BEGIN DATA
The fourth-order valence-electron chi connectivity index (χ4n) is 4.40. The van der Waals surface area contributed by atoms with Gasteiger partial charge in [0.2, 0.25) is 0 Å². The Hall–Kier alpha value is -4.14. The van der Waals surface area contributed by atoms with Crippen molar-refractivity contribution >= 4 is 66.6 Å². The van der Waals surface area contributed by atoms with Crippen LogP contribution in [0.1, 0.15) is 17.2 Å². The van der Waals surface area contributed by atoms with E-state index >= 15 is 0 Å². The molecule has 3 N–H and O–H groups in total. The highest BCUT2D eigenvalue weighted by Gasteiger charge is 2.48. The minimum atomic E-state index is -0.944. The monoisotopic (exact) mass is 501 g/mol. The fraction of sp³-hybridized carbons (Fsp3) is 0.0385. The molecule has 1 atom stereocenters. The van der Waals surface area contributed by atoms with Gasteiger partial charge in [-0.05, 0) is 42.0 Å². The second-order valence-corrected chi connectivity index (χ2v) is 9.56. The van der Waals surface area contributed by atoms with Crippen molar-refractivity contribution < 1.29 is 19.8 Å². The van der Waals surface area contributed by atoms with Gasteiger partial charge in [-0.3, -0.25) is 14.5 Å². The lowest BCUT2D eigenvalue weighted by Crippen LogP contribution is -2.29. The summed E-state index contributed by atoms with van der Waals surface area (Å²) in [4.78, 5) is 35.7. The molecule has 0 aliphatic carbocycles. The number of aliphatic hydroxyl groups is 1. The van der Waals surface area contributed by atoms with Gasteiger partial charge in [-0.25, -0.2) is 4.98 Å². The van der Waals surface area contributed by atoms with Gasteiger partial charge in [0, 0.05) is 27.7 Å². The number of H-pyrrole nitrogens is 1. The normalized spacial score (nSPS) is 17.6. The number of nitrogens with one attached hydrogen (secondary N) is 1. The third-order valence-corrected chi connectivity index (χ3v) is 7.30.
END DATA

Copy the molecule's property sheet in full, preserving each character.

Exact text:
The fourth-order valence-electron chi connectivity index (χ4n) is 4.40. The van der Waals surface area contributed by atoms with Gasteiger partial charge in [0.2, 0.25) is 0 Å². The Hall–Kier alpha value is -4.14. The van der Waals surface area contributed by atoms with Crippen molar-refractivity contribution >= 4 is 66.6 Å². The van der Waals surface area contributed by atoms with Crippen LogP contribution in [0.1, 0.15) is 17.2 Å². The van der Waals surface area contributed by atoms with E-state index >= 15 is 0 Å². The molecule has 3 N–H and O–H groups in total. The highest BCUT2D eigenvalue weighted by Gasteiger charge is 2.48. The minimum atomic E-state index is -0.944. The monoisotopic (exact) mass is 501 g/mol. The fraction of sp³-hybridized carbons (Fsp3) is 0.0385. The molecule has 1 atom stereocenters. The van der Waals surface area contributed by atoms with Gasteiger partial charge in [-0.05, 0) is 42.0 Å². The second-order valence-corrected chi connectivity index (χ2v) is 9.56. The van der Waals surface area contributed by atoms with Crippen molar-refractivity contribution < 1.29 is 19.8 Å². The van der Waals surface area contributed by atoms with Gasteiger partial charge in [-0.3, -0.25) is 14.5 Å². The lowest BCUT2D eigenvalue weighted by Crippen LogP contribution is -2.29. The summed E-state index contributed by atoms with van der Waals surface area (Å²) in [4.78, 5) is 35.7. The molecule has 0 aliphatic carbocycles. The number of aliphatic hydroxyl groups is 1. The van der Waals surface area contributed by atoms with Gasteiger partial charge in [-0.25, -0.2) is 4.98 Å². The van der Waals surface area contributed by atoms with Gasteiger partial charge in [0, 0.05) is 27.7 Å². The number of H-pyrrole nitrogens is 1. The normalized spacial score (nSPS) is 17.6. The number of nitrogens with one attached hydrogen (secondary N) is 1. The third-order valence-corrected chi connectivity index (χ3v) is 7.30.